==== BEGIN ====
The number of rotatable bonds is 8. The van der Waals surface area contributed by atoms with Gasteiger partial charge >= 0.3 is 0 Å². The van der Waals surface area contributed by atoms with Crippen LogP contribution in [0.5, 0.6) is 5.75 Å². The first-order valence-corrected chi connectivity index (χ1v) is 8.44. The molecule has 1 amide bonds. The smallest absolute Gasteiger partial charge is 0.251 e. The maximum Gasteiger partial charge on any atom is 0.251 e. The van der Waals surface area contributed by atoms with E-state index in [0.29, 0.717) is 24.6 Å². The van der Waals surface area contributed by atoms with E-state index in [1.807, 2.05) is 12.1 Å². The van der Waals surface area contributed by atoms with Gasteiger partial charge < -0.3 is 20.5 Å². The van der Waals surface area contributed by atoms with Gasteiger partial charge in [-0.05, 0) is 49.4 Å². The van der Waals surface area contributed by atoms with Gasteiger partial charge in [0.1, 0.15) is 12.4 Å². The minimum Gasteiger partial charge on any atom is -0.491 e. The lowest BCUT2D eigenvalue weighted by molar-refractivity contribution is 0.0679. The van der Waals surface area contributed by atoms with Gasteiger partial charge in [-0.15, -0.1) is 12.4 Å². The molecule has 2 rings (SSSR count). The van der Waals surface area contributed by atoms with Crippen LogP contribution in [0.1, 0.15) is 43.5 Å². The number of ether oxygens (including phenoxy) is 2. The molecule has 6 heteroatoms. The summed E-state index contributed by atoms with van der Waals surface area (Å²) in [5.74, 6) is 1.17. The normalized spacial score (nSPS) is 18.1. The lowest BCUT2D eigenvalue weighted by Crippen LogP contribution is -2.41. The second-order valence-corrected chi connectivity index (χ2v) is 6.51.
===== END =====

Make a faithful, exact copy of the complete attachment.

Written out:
The number of rotatable bonds is 8. The van der Waals surface area contributed by atoms with Gasteiger partial charge >= 0.3 is 0 Å². The van der Waals surface area contributed by atoms with Crippen LogP contribution in [0.5, 0.6) is 5.75 Å². The first-order valence-corrected chi connectivity index (χ1v) is 8.44. The molecule has 1 amide bonds. The smallest absolute Gasteiger partial charge is 0.251 e. The maximum Gasteiger partial charge on any atom is 0.251 e. The van der Waals surface area contributed by atoms with E-state index in [0.29, 0.717) is 24.6 Å². The van der Waals surface area contributed by atoms with E-state index in [1.807, 2.05) is 12.1 Å². The van der Waals surface area contributed by atoms with Gasteiger partial charge < -0.3 is 20.5 Å². The van der Waals surface area contributed by atoms with Gasteiger partial charge in [-0.05, 0) is 49.4 Å². The van der Waals surface area contributed by atoms with Gasteiger partial charge in [0.1, 0.15) is 12.4 Å². The minimum Gasteiger partial charge on any atom is -0.491 e. The lowest BCUT2D eigenvalue weighted by molar-refractivity contribution is 0.0679. The van der Waals surface area contributed by atoms with Gasteiger partial charge in [-0.15, -0.1) is 12.4 Å². The molecule has 2 rings (SSSR count). The van der Waals surface area contributed by atoms with Crippen LogP contribution in [0.1, 0.15) is 43.5 Å². The number of ether oxygens (including phenoxy) is 2. The molecule has 6 heteroatoms. The summed E-state index contributed by atoms with van der Waals surface area (Å²) in [5.74, 6) is 1.17. The normalized spacial score (nSPS) is 18.1. The lowest BCUT2D eigenvalue weighted by Crippen LogP contribution is -2.41. The second-order valence-corrected chi connectivity index (χ2v) is 6.51.